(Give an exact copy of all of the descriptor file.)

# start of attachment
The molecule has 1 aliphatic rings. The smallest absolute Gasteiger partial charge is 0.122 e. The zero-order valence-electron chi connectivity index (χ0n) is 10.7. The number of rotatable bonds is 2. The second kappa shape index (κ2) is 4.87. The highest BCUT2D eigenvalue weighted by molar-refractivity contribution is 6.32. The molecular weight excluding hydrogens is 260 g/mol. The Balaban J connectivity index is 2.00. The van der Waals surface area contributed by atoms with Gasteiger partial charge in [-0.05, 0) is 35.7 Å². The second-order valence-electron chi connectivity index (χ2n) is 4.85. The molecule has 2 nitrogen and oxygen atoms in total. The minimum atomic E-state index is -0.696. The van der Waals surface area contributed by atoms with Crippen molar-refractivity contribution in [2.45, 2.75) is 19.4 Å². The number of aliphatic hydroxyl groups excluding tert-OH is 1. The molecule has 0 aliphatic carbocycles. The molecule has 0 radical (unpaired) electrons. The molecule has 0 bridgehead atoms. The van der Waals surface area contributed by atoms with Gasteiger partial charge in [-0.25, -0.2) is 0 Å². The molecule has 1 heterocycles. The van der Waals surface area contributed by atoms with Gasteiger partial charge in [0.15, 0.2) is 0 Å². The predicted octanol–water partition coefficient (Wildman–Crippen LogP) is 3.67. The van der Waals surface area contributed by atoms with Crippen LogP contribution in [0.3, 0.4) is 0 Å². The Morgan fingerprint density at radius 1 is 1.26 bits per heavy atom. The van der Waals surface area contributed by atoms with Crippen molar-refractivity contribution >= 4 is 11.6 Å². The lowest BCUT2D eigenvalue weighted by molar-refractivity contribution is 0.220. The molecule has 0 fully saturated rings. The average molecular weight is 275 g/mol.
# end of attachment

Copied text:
The molecule has 1 aliphatic rings. The smallest absolute Gasteiger partial charge is 0.122 e. The zero-order valence-electron chi connectivity index (χ0n) is 10.7. The number of rotatable bonds is 2. The second kappa shape index (κ2) is 4.87. The highest BCUT2D eigenvalue weighted by molar-refractivity contribution is 6.32. The molecular weight excluding hydrogens is 260 g/mol. The Balaban J connectivity index is 2.00. The van der Waals surface area contributed by atoms with Gasteiger partial charge in [-0.05, 0) is 35.7 Å². The second-order valence-electron chi connectivity index (χ2n) is 4.85. The molecule has 2 nitrogen and oxygen atoms in total. The minimum atomic E-state index is -0.696. The van der Waals surface area contributed by atoms with Crippen molar-refractivity contribution in [2.45, 2.75) is 19.4 Å². The number of aliphatic hydroxyl groups excluding tert-OH is 1. The molecule has 0 aliphatic carbocycles. The molecule has 0 radical (unpaired) electrons. The molecule has 0 bridgehead atoms. The van der Waals surface area contributed by atoms with Gasteiger partial charge in [-0.25, -0.2) is 0 Å². The molecule has 1 heterocycles. The van der Waals surface area contributed by atoms with Gasteiger partial charge in [0.15, 0.2) is 0 Å². The predicted octanol–water partition coefficient (Wildman–Crippen LogP) is 3.67. The van der Waals surface area contributed by atoms with Crippen LogP contribution in [0.3, 0.4) is 0 Å². The Morgan fingerprint density at radius 1 is 1.26 bits per heavy atom. The van der Waals surface area contributed by atoms with Crippen molar-refractivity contribution >= 4 is 11.6 Å². The lowest BCUT2D eigenvalue weighted by molar-refractivity contribution is 0.220. The molecule has 0 fully saturated rings. The average molecular weight is 275 g/mol.